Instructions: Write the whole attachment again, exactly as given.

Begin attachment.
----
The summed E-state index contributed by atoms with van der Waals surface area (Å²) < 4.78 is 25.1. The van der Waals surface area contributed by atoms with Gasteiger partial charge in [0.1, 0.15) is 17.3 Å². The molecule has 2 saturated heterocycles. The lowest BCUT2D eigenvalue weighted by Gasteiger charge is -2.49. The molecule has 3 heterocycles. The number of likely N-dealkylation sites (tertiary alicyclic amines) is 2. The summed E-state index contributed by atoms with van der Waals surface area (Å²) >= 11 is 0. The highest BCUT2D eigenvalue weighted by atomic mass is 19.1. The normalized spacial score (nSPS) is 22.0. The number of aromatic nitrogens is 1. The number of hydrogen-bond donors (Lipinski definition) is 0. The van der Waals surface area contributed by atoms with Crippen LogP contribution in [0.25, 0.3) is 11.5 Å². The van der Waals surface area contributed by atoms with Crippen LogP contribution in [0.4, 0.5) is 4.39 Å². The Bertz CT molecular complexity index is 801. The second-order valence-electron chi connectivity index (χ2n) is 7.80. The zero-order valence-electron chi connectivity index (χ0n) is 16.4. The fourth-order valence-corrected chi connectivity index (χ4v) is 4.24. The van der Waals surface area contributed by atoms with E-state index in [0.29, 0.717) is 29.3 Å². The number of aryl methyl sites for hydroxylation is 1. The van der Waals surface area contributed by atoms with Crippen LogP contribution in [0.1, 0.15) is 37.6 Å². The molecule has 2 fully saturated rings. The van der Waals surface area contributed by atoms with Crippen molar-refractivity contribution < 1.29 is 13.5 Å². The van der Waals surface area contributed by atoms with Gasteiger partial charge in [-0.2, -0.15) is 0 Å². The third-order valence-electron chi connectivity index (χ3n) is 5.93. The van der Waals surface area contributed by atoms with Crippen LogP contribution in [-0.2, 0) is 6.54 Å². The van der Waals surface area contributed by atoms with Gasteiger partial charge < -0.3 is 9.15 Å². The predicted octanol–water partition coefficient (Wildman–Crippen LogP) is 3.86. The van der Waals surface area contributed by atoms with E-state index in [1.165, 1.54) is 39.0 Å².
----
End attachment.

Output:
The summed E-state index contributed by atoms with van der Waals surface area (Å²) < 4.78 is 25.1. The van der Waals surface area contributed by atoms with Gasteiger partial charge in [0.1, 0.15) is 17.3 Å². The molecule has 2 saturated heterocycles. The lowest BCUT2D eigenvalue weighted by Gasteiger charge is -2.49. The molecule has 3 heterocycles. The number of likely N-dealkylation sites (tertiary alicyclic amines) is 2. The summed E-state index contributed by atoms with van der Waals surface area (Å²) >= 11 is 0. The highest BCUT2D eigenvalue weighted by atomic mass is 19.1. The normalized spacial score (nSPS) is 22.0. The number of aromatic nitrogens is 1. The number of hydrogen-bond donors (Lipinski definition) is 0. The van der Waals surface area contributed by atoms with Crippen LogP contribution in [0.25, 0.3) is 11.5 Å². The van der Waals surface area contributed by atoms with Crippen LogP contribution in [0.4, 0.5) is 4.39 Å². The Bertz CT molecular complexity index is 801. The second-order valence-electron chi connectivity index (χ2n) is 7.80. The zero-order valence-electron chi connectivity index (χ0n) is 16.4. The fourth-order valence-corrected chi connectivity index (χ4v) is 4.24. The van der Waals surface area contributed by atoms with E-state index in [0.29, 0.717) is 29.3 Å². The number of aryl methyl sites for hydroxylation is 1. The van der Waals surface area contributed by atoms with Crippen LogP contribution in [0.1, 0.15) is 37.6 Å². The molecule has 2 fully saturated rings. The van der Waals surface area contributed by atoms with Crippen molar-refractivity contribution < 1.29 is 13.5 Å². The van der Waals surface area contributed by atoms with Gasteiger partial charge in [-0.2, -0.15) is 0 Å². The third-order valence-electron chi connectivity index (χ3n) is 5.93. The van der Waals surface area contributed by atoms with Crippen LogP contribution in [-0.2, 0) is 6.54 Å². The van der Waals surface area contributed by atoms with Gasteiger partial charge < -0.3 is 9.15 Å². The predicted octanol–water partition coefficient (Wildman–Crippen LogP) is 3.86. The van der Waals surface area contributed by atoms with E-state index in [1.165, 1.54) is 39.0 Å².